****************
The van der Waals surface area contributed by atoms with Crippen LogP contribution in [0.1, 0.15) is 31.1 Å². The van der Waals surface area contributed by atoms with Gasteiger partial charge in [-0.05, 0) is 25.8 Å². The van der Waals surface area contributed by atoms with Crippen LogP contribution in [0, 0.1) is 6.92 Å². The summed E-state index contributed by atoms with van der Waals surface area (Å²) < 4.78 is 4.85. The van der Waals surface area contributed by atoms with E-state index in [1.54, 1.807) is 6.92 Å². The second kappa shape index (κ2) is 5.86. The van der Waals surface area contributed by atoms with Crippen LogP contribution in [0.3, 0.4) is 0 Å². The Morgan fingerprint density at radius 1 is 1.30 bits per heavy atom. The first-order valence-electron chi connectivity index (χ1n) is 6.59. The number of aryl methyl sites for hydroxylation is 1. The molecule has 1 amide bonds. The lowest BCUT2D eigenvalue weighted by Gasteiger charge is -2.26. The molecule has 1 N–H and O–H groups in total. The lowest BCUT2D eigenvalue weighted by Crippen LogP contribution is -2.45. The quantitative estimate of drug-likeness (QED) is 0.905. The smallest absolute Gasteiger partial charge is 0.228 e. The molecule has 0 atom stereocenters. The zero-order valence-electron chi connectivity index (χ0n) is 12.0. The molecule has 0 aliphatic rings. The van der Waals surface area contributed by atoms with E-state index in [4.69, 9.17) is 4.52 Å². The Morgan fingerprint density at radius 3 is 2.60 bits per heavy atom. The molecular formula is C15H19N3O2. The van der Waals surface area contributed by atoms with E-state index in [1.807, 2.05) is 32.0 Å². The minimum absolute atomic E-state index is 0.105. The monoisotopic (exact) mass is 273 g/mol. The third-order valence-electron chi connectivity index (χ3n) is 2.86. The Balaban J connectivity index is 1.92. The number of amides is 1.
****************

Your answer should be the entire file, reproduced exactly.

The van der Waals surface area contributed by atoms with Crippen LogP contribution in [0.1, 0.15) is 31.1 Å². The van der Waals surface area contributed by atoms with Gasteiger partial charge in [-0.05, 0) is 25.8 Å². The van der Waals surface area contributed by atoms with Crippen LogP contribution in [0, 0.1) is 6.92 Å². The summed E-state index contributed by atoms with van der Waals surface area (Å²) < 4.78 is 4.85. The van der Waals surface area contributed by atoms with E-state index in [1.54, 1.807) is 6.92 Å². The second kappa shape index (κ2) is 5.86. The van der Waals surface area contributed by atoms with Crippen LogP contribution in [0.3, 0.4) is 0 Å². The Morgan fingerprint density at radius 1 is 1.30 bits per heavy atom. The first-order valence-electron chi connectivity index (χ1n) is 6.59. The number of aryl methyl sites for hydroxylation is 1. The molecule has 1 amide bonds. The lowest BCUT2D eigenvalue weighted by Gasteiger charge is -2.26. The molecule has 1 N–H and O–H groups in total. The lowest BCUT2D eigenvalue weighted by Crippen LogP contribution is -2.45. The quantitative estimate of drug-likeness (QED) is 0.905. The smallest absolute Gasteiger partial charge is 0.228 e. The molecule has 0 atom stereocenters. The zero-order valence-electron chi connectivity index (χ0n) is 12.0. The molecule has 0 aliphatic rings. The van der Waals surface area contributed by atoms with E-state index in [4.69, 9.17) is 4.52 Å². The Morgan fingerprint density at radius 3 is 2.60 bits per heavy atom. The molecular formula is C15H19N3O2. The van der Waals surface area contributed by atoms with E-state index in [1.807, 2.05) is 32.0 Å². The minimum absolute atomic E-state index is 0.105. The monoisotopic (exact) mass is 273 g/mol. The third-order valence-electron chi connectivity index (χ3n) is 2.86. The Balaban J connectivity index is 1.92. The number of amides is 1.